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J Sports Sci. 2012;30(5):507-13. doi: 10.1080/02640414.2012.654811. Epub 2012 Feb 2.

Human handedness in interactive situations: Negative perceptual frequency effects can be reversed!

Author information

1
Institute of Sport and Exercise Sciences, University of Muenster, M√ľnster, Germany. jschorer@wwu.de

Abstract

Left-handed performers seem to enjoy an advantage in interactive sports. Researchers suggest this is predominantly due to the relative scarcity of left-handers compared with right-handers. Such negative frequency-dependent advantages are likely to appear in inefficient game-play behaviour against left-handed opponents such as reduced ability to correctly anticipate left-handers' action intentions. We used a pre-post retention design to test whether such negative frequency-dependent perceptual effects can be reversed via effective training. In a video-based test, 30 handball novices anticipated the shot outcome of temporally occluded handball penalties thrown by right- and left-handed players. Between the pre- and post-tests, participants underwent a perceptual training programme to improve prediction accuracy, followed by an unfilled retention test one week later. Participants were divided into two hand-specific training groups (i.e. only right- or left-handed shots were presented during training) and a mixed group (i.e. both right- and left-handed shots were presented). Our results support the negative frequency-dependent advantage hypothesis, as hand-specific perceptual training led to side-specific improvement of anticipation skills. Similarly, findings provide experimental evidence to support the contention that negatively frequency-dependent selection mechanisms contributed to the maintenance of the handedness polymorphism.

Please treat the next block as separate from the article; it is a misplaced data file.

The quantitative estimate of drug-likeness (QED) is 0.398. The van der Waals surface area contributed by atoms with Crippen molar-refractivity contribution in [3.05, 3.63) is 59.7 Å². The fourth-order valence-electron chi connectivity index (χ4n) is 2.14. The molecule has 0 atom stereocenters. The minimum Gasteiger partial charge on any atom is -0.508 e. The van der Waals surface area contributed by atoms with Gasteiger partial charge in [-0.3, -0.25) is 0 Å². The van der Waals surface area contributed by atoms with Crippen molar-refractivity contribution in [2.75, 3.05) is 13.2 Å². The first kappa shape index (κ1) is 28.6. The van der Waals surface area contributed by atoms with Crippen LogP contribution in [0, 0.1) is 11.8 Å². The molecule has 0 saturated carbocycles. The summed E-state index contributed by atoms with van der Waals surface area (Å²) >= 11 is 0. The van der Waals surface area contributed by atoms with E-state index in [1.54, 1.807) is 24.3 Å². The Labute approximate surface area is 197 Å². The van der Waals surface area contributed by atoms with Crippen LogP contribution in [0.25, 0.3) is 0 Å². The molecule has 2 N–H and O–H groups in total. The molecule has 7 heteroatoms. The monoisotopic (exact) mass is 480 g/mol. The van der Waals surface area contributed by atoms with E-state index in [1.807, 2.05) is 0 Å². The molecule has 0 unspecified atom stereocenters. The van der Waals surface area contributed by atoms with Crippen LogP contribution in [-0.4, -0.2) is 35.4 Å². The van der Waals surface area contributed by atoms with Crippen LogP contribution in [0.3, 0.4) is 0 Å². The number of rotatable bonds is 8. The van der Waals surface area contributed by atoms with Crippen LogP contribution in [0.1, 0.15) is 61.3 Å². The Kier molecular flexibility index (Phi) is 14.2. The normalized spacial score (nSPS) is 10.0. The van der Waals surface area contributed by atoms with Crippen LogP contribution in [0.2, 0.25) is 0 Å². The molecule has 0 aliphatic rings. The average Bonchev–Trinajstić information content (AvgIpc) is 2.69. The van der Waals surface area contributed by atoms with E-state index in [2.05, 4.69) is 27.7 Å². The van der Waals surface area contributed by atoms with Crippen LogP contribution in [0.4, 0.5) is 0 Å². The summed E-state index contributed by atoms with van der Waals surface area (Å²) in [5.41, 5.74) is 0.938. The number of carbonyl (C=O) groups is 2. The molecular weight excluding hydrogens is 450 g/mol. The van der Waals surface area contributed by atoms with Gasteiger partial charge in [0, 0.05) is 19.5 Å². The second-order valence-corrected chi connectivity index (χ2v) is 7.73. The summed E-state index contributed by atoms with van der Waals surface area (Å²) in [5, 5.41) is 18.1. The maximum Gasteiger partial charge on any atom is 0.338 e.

PMID:
22296164
DOI:
10.1080/02640414.2012.654811
[Indexed for MEDLINE]

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